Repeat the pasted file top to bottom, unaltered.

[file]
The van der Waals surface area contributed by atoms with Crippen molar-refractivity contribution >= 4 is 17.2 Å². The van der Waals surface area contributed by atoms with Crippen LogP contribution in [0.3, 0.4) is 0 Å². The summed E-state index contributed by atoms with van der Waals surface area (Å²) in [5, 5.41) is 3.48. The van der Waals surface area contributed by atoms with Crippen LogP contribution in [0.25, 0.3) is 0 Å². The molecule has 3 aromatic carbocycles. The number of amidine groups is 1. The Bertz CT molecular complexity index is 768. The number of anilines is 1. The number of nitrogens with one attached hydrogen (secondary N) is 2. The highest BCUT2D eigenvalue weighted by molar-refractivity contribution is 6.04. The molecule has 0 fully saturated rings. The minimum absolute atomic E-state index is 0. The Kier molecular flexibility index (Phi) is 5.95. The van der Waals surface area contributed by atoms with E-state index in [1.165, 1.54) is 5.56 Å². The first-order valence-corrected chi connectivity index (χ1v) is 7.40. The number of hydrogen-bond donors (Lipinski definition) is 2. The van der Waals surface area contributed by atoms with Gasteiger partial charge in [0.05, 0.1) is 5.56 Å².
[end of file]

The van der Waals surface area contributed by atoms with Crippen molar-refractivity contribution >= 4 is 17.2 Å². The van der Waals surface area contributed by atoms with Crippen LogP contribution in [0.3, 0.4) is 0 Å². The summed E-state index contributed by atoms with van der Waals surface area (Å²) in [5, 5.41) is 3.48. The van der Waals surface area contributed by atoms with Crippen LogP contribution in [0.25, 0.3) is 0 Å². The molecule has 3 aromatic carbocycles. The number of amidine groups is 1. The Bertz CT molecular complexity index is 768. The number of anilines is 1. The number of nitrogens with one attached hydrogen (secondary N) is 2. The highest BCUT2D eigenvalue weighted by molar-refractivity contribution is 6.04. The molecule has 0 fully saturated rings. The minimum absolute atomic E-state index is 0. The Kier molecular flexibility index (Phi) is 5.95. The van der Waals surface area contributed by atoms with E-state index in [1.165, 1.54) is 5.56 Å². The first-order valence-corrected chi connectivity index (χ1v) is 7.40. The number of hydrogen-bond donors (Lipinski definition) is 2. The van der Waals surface area contributed by atoms with Gasteiger partial charge in [0.05, 0.1) is 5.56 Å².